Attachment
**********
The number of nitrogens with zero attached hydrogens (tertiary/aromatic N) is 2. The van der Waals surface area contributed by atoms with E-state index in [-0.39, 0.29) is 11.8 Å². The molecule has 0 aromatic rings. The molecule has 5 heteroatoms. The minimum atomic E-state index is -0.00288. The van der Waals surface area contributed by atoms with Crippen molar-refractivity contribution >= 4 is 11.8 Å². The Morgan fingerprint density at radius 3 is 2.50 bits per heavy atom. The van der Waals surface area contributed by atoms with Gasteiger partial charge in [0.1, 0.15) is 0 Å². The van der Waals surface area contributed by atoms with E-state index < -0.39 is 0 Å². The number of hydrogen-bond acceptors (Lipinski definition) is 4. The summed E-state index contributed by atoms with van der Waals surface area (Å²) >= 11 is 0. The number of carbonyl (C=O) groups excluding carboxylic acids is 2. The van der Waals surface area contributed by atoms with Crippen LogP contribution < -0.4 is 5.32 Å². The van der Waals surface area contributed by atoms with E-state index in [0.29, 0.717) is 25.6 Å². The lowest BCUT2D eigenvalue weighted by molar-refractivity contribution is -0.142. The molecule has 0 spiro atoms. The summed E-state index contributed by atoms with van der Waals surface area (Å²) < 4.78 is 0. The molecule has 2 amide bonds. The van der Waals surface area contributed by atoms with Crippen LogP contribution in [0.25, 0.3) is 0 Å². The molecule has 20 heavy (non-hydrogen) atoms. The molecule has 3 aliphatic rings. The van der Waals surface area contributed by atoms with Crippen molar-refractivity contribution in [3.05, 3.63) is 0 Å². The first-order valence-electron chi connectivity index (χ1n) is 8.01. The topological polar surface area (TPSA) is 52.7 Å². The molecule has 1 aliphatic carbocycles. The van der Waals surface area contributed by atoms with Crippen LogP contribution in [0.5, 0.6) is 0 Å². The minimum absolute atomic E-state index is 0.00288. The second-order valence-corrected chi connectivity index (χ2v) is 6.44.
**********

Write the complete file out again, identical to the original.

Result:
The number of nitrogens with zero attached hydrogens (tertiary/aromatic N) is 2. The van der Waals surface area contributed by atoms with E-state index in [-0.39, 0.29) is 11.8 Å². The molecule has 0 aromatic rings. The molecule has 5 heteroatoms. The minimum atomic E-state index is -0.00288. The van der Waals surface area contributed by atoms with Crippen molar-refractivity contribution >= 4 is 11.8 Å². The Morgan fingerprint density at radius 3 is 2.50 bits per heavy atom. The van der Waals surface area contributed by atoms with Gasteiger partial charge in [0.1, 0.15) is 0 Å². The van der Waals surface area contributed by atoms with E-state index < -0.39 is 0 Å². The number of hydrogen-bond acceptors (Lipinski definition) is 4. The summed E-state index contributed by atoms with van der Waals surface area (Å²) >= 11 is 0. The number of carbonyl (C=O) groups excluding carboxylic acids is 2. The van der Waals surface area contributed by atoms with Crippen LogP contribution < -0.4 is 5.32 Å². The van der Waals surface area contributed by atoms with E-state index in [0.29, 0.717) is 25.6 Å². The lowest BCUT2D eigenvalue weighted by molar-refractivity contribution is -0.142. The molecule has 0 spiro atoms. The summed E-state index contributed by atoms with van der Waals surface area (Å²) < 4.78 is 0. The molecule has 2 amide bonds. The van der Waals surface area contributed by atoms with Crippen LogP contribution in [0.25, 0.3) is 0 Å². The molecule has 20 heavy (non-hydrogen) atoms. The molecule has 3 aliphatic rings. The van der Waals surface area contributed by atoms with Crippen molar-refractivity contribution in [3.05, 3.63) is 0 Å². The first-order valence-electron chi connectivity index (χ1n) is 8.01. The topological polar surface area (TPSA) is 52.7 Å². The molecule has 1 aliphatic carbocycles. The van der Waals surface area contributed by atoms with Crippen LogP contribution in [0.5, 0.6) is 0 Å². The minimum absolute atomic E-state index is 0.00288. The second-order valence-corrected chi connectivity index (χ2v) is 6.44.